The result, explained Maguire, a former physics professor and dean of admissions at Boston College, is that "you end up left with the broad middle, which for Union is too homogeneous: white, suburban, upper-middle-class kids." Later Zola was blunter. "One of Union's main questions," he said, "was, Can we buy students and how much would it cost?"
Union is what's called "need aware," meaning that in later rounds of admissions a candidate who can pay his or her own way has an edge over one who can't if the two are equally qualified. But once a student is admitted, the school will meet the family's full financial need. Union didn't want to abandon that commitment or reduce awards to applicants who were likely to choose Union anyway.
Given these constraints, Maguire's conclusions were disheartening. Closing the gap with elite private liberal arts colleges like Williams College or Amherst College was going to be "stunningly difficult," as dean Lundquist reported to the school's trustees. Heather Allen, a Maguire consultant who happens to have gone to Williams, told me, "I think Williams is not one step above Union, but two. At this level, kids aren't just swayed by price but by perceptions of prestige."
The Maguire team concluded that, even if Union gave away tuition to its top admitted students to boost SAT scores--the average combined SAT score of Union's class of 2004 was a respectable 1,220--the average would probably rise only slightly. For Union officials, said Zola, "It came down to asking themselves, Is five points more on the average SAT score of your students worth a million dollars?"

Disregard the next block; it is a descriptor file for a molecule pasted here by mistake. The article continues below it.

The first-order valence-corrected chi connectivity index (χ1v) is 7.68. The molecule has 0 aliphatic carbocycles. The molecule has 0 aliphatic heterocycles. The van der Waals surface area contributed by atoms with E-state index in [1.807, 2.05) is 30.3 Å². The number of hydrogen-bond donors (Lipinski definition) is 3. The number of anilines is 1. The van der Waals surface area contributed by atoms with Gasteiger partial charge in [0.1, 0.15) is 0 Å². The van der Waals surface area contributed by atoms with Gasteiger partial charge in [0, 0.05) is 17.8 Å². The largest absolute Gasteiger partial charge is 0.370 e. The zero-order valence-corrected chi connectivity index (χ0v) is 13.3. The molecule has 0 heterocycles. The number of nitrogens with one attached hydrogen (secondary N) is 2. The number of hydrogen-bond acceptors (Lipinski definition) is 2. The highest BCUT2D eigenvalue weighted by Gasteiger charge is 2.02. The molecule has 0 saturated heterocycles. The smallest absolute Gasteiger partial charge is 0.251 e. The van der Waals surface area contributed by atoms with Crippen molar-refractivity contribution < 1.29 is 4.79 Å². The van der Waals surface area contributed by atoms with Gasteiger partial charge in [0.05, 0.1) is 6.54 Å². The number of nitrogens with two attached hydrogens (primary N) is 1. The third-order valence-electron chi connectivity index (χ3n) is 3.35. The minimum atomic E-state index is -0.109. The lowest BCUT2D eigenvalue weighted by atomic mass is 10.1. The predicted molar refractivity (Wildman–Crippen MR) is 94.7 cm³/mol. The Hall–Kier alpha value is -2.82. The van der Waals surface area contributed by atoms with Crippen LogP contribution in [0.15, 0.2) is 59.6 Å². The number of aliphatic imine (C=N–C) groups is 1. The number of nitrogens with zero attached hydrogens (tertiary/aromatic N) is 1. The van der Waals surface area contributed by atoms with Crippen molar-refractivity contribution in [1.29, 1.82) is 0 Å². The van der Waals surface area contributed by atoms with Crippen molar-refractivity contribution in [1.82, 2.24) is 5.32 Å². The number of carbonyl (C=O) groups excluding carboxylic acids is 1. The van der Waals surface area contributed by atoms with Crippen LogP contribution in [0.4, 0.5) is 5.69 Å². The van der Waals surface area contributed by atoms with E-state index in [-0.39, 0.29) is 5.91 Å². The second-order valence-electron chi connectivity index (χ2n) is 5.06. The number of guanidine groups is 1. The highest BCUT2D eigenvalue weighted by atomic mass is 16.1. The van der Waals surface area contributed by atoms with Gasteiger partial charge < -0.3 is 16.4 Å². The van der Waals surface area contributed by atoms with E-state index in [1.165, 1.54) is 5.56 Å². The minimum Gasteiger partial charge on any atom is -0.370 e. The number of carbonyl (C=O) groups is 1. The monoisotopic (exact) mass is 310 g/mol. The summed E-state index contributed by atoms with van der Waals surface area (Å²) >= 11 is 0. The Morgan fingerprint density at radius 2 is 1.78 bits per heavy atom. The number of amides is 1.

So instead of focusing on boosting SATs, Union decided to throw money at 31 students who showed potential to win a prestigious award or accomplish something noteworthy that might attract publicity to the campus. If even one of the 31 came through, the thinking went, "it can change the whole face of the campus," explained Maguire consultant Allen.
"What's a necessity?"
Union's move to merit aid is just one part of a changing financial aid landscape. Tax credits for college savings plans, state programs offering money to students who maintain certain grades and other innovations have all been implemented with an eye to easing the burden of college costs on middle-class and upper-middle-class families. Some educators argue that the trend toward offering aid to those who want it, not just those who need it, has gone too far. In July, the presidents of 28 private colleges agreed on a set of principles to determine a family's need for financial aid and called for other schools to sign on as well.